The court at the Board’s request dismissed this case. The superintendent brought claims for declaratory judgment, which alleged that the Board improperly dismissed her. She also brought a claim for breach of contract. The Board had good cause for the dismissal of the superintendent because she acted outside the scope of her authority by transferring “disruptive” students to alternative schools without board hearings for extended periods of time. These students were not given any other form of a meaningful opportunity to be heard. Even if the practice of transferring students to alternative schools without a hearing was routinely done for years in the school district, this did not negate the superintendent’s responsibility to know the law and follow the School Code. If the Board had ulterior motives in terminating the superintendent, this did not negate the reasonable basis that existed for the superintendent’s dismissal.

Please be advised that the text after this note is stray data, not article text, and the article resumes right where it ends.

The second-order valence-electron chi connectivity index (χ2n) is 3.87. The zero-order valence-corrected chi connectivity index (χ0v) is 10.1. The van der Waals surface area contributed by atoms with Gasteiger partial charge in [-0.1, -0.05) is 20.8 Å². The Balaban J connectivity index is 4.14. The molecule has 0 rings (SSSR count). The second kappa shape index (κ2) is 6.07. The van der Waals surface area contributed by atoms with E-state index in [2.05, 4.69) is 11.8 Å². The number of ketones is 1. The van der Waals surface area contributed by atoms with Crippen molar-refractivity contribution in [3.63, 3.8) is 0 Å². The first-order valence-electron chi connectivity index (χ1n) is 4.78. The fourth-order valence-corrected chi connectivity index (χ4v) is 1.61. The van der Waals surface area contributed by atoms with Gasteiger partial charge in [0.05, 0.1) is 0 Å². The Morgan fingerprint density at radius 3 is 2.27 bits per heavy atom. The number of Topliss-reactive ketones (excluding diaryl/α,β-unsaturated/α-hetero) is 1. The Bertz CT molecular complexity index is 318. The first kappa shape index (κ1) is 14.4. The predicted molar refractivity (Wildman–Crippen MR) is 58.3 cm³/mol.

The superintendent’s due process rights were not violated because there was no evidence to suggest that she did not receive an impartial hearing.
Shanell M. Bowden, IASB Law Clerk